By Peter Savodnik - 07/19/05 12:00 AM EDT
Some Republicans who had been expected to retire this cycle raised more money in the second quarter of 2005 than they did in 2003, casting doubts on their supposed plans to leave Congress.
The apparent shrinking pool of vacancies means Democrats have fewer opportunities to narrow the gap with Republicans in the GOP-controlled House. Rep. Rahm Emanuel (D-Ill.), chairman of the Democratic Congressional Campaign Committee (DCCC), has made open seats a top priority.
Reps. Bill Young (R-Fla.) and Ray LaHood (R-Ill.) were both on a short list of possible retirees compiled earlier this year by a DCCC aide, and both raised more in the second quarter of this year than they did during the same period two years ago.
Young, who recently stepped down as chairman of the House Appropriations Committee, reeled in $26,500 from April 1 through June 30 of this year, leaving him with nearly $330,000.
While the congressman had more cash on hand at the end of the same period in 2003 — just over $494,000 — he raised a little less than $18,000 during that time.
LaHood, for his part, raised $224,000 in the second quarter of 2005, compared to $138,000 in 2003. The congressman also has $762,000 in the bank, versus $338,000 two years ago.
But for now Democrats have more pickup opportunities than Republicans do. Nine Republicans are retiring, with at least three of those retirements certain to spark competitive races. Meanwhile, only six Democrats are retiring so far, and of those only one or two districts will be competitive.
Several of the House Republicans who had been expected to retire have either done so or are almost certain to do so soon, including gubernatorial hopefuls Jim Gibbons (Nev.), Mark Green (Wis.) and Tom Osborne (Neb.) and Senate contenders Katherine Harris (Fla.) and Mark Kennedy (Minn.).
Despite many Republicans’ stepped-up fundraising, Sarah Feinberg, a DCCC spokeswoman, said: “I think we feel very good about the money numbers that we’re seeing.”
Still, the list of potential GOP retirees looks to be waning.
Rep. Ralph Regula (R-Ohio), recently passed over for the House Appropriations chairmanship, took in $55,250 during the second quarter of this year, more than 10 times the $5,000 he raised in 2003. The congressman has $115,000 in his campaign fund; at the same point in 2003, that figure was just over $92,000. Regula stepped up his fundraising in the latter stages of the 2004 cycle for his bid for the Appropriations Committee gavel.
Rep. Henry Bonilla (R-Texas), who had been mobilizing for a Senate race, raised close to $1.5 million. But Sen. Kay Bailey Hutchison (R-Texas) announced she would seek a fourth term, and now Bonilla is two-thirds of the way to raising the $2.2 million total he reeled in during the entire 2003-2004 cycle.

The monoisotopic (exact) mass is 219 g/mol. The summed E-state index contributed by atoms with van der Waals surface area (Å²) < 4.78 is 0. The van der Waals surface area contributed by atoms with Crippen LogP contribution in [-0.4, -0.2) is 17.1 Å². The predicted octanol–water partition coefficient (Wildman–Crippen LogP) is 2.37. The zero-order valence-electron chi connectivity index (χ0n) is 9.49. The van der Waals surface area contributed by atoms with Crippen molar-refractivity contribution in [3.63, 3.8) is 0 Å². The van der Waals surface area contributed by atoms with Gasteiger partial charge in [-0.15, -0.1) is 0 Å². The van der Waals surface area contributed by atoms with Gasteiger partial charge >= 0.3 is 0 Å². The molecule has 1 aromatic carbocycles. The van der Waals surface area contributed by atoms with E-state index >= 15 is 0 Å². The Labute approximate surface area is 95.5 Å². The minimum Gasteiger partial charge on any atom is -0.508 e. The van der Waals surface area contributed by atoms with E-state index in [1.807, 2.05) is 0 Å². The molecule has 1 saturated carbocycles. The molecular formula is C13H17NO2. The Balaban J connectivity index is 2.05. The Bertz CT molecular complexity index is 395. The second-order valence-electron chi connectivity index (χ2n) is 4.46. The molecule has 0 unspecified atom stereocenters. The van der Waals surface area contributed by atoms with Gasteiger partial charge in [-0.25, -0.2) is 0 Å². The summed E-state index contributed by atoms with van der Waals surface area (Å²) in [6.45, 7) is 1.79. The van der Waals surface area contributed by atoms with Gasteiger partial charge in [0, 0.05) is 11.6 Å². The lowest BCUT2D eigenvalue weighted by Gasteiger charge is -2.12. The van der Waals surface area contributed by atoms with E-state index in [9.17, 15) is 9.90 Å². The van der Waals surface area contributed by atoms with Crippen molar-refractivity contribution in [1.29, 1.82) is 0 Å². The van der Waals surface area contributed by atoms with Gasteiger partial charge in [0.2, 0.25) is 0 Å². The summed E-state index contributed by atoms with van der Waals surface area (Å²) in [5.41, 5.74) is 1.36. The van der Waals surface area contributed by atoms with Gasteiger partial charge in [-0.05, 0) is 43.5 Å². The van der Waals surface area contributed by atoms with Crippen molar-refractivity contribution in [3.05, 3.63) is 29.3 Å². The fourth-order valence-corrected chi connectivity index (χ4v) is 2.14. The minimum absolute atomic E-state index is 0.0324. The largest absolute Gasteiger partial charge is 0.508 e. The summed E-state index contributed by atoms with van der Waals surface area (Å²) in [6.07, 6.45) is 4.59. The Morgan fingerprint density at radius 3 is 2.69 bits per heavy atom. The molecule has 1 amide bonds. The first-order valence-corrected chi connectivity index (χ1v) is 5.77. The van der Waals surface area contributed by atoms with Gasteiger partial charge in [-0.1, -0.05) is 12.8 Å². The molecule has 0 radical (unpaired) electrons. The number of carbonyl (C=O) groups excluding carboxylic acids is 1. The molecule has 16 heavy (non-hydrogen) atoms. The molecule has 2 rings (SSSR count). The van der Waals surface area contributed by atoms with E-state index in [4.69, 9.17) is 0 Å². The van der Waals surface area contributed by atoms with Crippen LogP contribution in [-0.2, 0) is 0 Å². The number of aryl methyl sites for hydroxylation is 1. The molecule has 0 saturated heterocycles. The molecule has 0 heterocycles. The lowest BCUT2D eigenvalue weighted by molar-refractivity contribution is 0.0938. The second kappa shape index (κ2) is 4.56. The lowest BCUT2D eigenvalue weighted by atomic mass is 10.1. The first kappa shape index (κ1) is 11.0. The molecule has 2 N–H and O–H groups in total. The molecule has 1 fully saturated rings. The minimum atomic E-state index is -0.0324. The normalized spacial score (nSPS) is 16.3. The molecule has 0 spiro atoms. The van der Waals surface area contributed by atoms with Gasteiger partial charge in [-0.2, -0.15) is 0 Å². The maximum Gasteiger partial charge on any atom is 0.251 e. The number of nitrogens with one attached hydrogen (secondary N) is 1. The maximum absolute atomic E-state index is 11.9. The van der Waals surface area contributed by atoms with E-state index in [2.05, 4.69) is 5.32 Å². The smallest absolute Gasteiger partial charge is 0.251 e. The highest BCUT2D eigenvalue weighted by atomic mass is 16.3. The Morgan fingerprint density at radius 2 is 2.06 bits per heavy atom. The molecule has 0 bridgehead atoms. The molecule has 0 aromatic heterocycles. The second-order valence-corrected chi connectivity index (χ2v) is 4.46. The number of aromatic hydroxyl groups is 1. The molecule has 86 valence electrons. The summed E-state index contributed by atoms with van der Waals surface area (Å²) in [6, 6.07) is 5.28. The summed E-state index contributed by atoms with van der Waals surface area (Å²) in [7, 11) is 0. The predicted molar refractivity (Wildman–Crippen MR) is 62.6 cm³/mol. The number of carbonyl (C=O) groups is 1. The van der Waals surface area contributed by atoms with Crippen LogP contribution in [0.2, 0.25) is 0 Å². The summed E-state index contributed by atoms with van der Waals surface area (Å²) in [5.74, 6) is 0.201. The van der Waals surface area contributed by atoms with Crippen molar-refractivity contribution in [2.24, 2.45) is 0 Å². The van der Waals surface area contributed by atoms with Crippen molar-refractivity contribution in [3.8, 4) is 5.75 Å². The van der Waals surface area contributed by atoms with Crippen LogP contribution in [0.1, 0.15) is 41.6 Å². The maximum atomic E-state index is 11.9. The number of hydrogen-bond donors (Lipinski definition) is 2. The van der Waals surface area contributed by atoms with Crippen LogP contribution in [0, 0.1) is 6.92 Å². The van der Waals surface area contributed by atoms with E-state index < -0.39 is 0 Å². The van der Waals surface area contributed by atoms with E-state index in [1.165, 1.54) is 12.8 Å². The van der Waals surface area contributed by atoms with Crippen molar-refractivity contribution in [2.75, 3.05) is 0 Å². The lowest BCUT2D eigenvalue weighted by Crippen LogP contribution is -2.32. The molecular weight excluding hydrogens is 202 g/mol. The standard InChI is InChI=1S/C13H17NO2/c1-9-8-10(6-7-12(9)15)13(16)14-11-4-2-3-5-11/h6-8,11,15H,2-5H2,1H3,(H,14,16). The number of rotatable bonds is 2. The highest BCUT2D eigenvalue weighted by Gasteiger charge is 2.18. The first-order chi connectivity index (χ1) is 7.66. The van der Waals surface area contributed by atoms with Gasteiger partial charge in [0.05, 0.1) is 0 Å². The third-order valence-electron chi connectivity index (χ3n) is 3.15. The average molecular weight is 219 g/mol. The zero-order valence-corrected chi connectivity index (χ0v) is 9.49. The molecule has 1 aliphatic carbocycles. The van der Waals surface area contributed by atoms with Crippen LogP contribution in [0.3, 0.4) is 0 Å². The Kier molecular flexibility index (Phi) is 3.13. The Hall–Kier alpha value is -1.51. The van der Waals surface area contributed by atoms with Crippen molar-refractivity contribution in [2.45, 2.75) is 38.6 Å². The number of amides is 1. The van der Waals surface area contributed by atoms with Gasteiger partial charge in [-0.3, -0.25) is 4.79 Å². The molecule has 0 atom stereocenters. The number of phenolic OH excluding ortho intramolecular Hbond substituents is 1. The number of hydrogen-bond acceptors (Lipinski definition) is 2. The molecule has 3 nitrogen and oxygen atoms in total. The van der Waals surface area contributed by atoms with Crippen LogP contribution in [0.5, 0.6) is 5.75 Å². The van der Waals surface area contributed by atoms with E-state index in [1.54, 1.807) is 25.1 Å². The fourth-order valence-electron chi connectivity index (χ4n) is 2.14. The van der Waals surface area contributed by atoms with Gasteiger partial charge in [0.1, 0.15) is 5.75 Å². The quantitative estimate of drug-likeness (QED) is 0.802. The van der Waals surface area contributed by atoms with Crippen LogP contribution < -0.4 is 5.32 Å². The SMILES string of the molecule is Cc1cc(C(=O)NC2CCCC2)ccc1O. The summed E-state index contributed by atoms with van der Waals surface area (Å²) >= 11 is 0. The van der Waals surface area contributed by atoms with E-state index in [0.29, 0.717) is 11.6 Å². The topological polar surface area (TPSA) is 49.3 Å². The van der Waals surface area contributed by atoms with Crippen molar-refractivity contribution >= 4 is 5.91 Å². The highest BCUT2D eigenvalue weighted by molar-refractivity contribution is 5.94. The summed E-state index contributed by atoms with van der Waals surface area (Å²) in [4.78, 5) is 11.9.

And in Colorado, Rep. Joel Hefley (R) looks to be running for an 11th term: He raised $550 in the second quarter, down from $2,050 in 2003, but has more than $86,000 on hand, compared to $85,000 in 2003.
Given that President Bush won nearly 67 percent of El Paso County, the heart of Hefley’s 5th District, the seat looks solidly Republican. Still, Democrats made gains in Colorado in 2004, winning the state Legislature and a U.S. Senate seat.
One Republican who has been mentioned as a possible retiree, Rep. Jim Leach of Iowa, did, in fact, raise less money in the second quarter of 2005 than he did in 2003, $95,000 this year, compared to $153,000 last time around. Leach also has much less money on hand than he did in 2003, with $94,000 now in the bank, as opposed to the $270,000 he had two years ago.
A Democratic aide said the diminishing number of possible open seats would have a barely discernible impact on the political landscape.
“Cox’s seat, Cunningham’s seat, these are places that have Democratic performance levels in the 30s,” the aide said of retiring Reps. Chris Cox and Duke Cunningham, both California Republicans.
To stem future retirements, many Republicans in safe districts have taken to raising money that they plan to dole out to vulnerable members.
Chris Paolino, a spokesman for Rep. Bobby Jindal (R-La.), said that Jindal, the president of the freshman class of 2004, plans to give some of the $1.5 million he raised in the second quarter to fellow Republicans “to facilitate some of the things he wants to get done.”
According to politicalmoneyline.com, the only House member to raise more money in the second quarter than Jindal was Rep. Robert Menendez, the New Jersey Democrat who could replace Sen. Jon Corzine (D-N.J.) if Corzine triumphs in his gubernatorial bid.